One of my favorite things that I learned in college was that I loved taking photos of food. Food, in my opinion, is the most difficult to photograph. It takes a keen eye to keep all of the little details in check. So here is a list of tips and tricks to get your food photography looking good and delicious.
Backlight is key to texture and making it look appetizing. This will allow any steam to show up.
I love the look of natural light on food. Put your surface near a window, preferably one out of direct sunlight. And make sure to turn off any lamps or overhead lights, these will cast an orange glow in your photos in your natural blue lighting.
When you have light coming in from one direction, you can get strong shadows. I recommend bouncing the light and filling in the shadows with a reflector.
Take out stuff that you don’t need. Things that may be distracting or doesn’t add to the the plate of the food, doesn’t need to be in your shot.
With the above being said, if you would like to get creative with it. Use raw ingredients to give the shot a little pop. Get creative, and when in doubt follow the “more is less” rule.
Another tip to follow is adding a human element to the shot. Adding a hand stirring a pot or holding a plate allows you to show scale.
Lighting your food can be super simple. Your goal when you are shooting food, is to make the food the star. You don’t need dramatic lighting because sometimes harsh lighting can make the food look just wrong. Nine times out of ten, a simple window will be all you need to create a beautifully light photograph, like the image below with the biscuits, all that I used was one window. There are going to be some naturally occurring shadows, if you feel they need to be softened, use a bounce card.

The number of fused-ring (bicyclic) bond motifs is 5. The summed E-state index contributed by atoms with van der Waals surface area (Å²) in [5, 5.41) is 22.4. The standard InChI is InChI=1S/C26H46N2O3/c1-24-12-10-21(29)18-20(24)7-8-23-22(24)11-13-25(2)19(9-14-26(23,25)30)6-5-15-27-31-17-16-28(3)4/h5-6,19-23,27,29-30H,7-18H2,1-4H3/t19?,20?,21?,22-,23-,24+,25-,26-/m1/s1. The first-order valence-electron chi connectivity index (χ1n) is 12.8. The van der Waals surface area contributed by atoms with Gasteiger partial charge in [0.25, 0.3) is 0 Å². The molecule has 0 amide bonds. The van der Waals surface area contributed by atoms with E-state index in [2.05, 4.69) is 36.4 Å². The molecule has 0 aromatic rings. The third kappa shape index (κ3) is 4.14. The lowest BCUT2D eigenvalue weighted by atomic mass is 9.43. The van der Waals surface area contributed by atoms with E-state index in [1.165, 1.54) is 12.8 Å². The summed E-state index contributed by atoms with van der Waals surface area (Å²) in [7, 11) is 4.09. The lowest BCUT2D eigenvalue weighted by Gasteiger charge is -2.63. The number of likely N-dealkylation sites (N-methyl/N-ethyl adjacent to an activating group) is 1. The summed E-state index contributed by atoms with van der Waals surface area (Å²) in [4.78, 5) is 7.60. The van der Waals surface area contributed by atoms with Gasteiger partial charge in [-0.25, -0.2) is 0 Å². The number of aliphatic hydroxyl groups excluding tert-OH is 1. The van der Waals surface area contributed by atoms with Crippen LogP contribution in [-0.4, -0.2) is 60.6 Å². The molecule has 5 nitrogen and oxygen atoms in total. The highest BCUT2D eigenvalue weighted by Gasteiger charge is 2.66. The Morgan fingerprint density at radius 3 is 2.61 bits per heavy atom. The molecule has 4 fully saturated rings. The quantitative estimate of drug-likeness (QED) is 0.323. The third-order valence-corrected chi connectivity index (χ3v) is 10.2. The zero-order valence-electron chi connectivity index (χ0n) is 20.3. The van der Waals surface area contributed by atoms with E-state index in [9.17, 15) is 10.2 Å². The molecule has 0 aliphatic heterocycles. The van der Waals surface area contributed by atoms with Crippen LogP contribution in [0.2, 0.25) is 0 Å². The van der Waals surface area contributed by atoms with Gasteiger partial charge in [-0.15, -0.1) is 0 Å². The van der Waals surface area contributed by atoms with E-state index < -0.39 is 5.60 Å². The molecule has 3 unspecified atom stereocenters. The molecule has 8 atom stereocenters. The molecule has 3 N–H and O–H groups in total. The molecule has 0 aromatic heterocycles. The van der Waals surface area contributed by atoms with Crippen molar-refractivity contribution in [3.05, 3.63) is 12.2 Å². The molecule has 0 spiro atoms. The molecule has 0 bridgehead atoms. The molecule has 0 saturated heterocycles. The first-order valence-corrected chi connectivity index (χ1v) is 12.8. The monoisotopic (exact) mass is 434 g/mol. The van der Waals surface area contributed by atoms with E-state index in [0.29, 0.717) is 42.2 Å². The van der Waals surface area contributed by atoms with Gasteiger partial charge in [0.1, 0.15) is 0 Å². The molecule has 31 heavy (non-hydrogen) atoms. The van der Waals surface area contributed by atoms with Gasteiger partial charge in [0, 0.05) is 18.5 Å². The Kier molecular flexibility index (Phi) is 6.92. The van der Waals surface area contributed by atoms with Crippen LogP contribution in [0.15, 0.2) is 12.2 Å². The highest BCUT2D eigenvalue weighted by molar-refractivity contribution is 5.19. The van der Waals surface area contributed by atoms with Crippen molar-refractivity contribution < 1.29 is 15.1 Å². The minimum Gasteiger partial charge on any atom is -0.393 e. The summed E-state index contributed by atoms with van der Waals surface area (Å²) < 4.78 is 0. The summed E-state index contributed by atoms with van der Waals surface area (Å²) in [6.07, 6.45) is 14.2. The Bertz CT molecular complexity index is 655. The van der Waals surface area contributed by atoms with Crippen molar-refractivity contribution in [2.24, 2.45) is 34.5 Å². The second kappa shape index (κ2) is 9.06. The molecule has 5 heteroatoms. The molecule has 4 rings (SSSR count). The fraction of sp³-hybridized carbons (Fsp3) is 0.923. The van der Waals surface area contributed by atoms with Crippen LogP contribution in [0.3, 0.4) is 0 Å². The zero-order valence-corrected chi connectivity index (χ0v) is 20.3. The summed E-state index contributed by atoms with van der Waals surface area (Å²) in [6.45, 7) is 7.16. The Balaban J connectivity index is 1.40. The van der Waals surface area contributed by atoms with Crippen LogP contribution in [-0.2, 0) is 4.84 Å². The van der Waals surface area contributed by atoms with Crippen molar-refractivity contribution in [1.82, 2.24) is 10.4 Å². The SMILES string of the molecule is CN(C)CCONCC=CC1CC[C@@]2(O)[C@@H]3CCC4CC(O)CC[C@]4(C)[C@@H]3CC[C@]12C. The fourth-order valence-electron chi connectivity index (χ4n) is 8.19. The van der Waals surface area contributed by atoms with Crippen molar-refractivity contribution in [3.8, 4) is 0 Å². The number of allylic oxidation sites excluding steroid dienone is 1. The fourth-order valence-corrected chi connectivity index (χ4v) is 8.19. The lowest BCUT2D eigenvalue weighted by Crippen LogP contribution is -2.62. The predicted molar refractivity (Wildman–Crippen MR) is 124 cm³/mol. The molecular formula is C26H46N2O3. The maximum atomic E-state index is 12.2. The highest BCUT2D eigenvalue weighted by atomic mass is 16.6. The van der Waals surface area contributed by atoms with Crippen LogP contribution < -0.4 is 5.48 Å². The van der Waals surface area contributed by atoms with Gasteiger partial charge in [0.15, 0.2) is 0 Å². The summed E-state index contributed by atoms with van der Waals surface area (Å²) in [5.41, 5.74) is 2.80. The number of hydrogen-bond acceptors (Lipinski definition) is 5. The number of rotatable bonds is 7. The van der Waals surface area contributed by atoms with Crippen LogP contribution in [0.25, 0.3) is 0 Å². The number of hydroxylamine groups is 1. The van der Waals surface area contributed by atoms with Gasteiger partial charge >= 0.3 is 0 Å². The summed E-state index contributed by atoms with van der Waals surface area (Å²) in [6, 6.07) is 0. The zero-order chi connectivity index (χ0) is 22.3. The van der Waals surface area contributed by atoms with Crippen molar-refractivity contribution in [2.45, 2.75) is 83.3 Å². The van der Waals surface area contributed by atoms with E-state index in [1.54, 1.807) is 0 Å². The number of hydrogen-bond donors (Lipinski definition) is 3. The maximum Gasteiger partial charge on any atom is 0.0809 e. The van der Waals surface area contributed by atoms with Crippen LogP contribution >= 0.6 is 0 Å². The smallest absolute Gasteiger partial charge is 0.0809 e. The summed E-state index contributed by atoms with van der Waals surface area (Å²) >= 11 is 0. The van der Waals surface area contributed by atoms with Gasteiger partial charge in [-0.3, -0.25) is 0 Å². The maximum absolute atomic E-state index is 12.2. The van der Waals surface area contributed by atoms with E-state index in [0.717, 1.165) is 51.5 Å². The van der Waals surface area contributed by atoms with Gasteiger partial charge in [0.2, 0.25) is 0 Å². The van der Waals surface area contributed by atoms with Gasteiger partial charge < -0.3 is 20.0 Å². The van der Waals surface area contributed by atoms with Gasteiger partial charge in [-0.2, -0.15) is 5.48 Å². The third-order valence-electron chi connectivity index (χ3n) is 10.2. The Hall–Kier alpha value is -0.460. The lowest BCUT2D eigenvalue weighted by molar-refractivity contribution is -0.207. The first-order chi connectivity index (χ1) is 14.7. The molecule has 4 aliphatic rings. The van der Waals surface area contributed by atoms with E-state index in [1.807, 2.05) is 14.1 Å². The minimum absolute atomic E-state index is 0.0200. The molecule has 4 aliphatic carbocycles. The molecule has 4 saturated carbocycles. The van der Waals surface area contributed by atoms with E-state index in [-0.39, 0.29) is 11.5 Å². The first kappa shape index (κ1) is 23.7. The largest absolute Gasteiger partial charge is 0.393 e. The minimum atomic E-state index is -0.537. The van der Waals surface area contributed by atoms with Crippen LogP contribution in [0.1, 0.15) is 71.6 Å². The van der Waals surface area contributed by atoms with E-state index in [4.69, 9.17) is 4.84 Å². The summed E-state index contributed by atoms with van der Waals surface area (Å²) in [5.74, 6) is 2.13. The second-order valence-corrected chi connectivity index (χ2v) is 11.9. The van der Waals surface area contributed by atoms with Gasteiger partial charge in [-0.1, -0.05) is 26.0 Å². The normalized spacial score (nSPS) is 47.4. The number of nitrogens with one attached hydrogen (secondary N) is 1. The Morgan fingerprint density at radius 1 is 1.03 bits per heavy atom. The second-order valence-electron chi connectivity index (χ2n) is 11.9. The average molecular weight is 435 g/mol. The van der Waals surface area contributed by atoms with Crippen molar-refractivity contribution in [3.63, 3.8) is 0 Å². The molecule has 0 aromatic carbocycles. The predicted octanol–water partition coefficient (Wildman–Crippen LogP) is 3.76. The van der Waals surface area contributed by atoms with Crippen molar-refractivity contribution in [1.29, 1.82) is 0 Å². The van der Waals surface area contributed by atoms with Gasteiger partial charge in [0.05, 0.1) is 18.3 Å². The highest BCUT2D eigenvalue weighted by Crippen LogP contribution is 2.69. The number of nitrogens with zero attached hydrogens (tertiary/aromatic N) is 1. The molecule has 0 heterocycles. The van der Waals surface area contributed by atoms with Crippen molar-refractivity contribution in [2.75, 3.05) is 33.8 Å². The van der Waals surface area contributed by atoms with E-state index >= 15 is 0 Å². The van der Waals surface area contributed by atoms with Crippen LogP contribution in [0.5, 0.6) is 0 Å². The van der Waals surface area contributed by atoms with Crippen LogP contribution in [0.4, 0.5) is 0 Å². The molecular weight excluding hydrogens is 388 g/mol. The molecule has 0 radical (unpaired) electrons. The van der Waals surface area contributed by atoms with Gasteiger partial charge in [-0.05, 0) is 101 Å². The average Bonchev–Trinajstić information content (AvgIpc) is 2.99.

This should go without saying, but I will say it anyway. Plates and props should be 100% pristine, clean, and flaw free. When you shoot up close, any imperfections will show up and make the dish messy, incomplete or unappetizing.
On the other hand, there’s nothing wrong with showing cookie crumble. Not every plate of food has to be in its pristine. Just don’t over do it.
To make vegetables glisten, you may brush a bit of oil over them. To make a salad sparkle, mist it with some water. This will give the dish a fresh look.
Like I said before, you are most likely going to shoot any food up close, which shows all imperfections. So you are going to want fresh ingredients. If the skin is damaged, or the avocado is turning brown, it is not going to look good to your audience! Always go fresh.
Vary the Camera Angle
Just like people, food can be photographed from more flattering angles. I almost never shoot a dish from one angle because the concept you see in your head might not always make the best photo. Get the shot you think you want and then take a moment to recompose and take another.
Work in Progress
Lets admit that some food just does not photograph well. So instead of worrying yourself over an ugly dish, think about photographing the ingredients. Fill the frame. Show details and textures. Liquid pouring or hand stirring may get the shot that you are looking for.
When you eat out, take photos of your food before you eat it. This will give you extra practice shooting food that has been beautifully prepared by a professional.
If you are interested in seeing my full food projects head up to the portfolio drop down menu to Food
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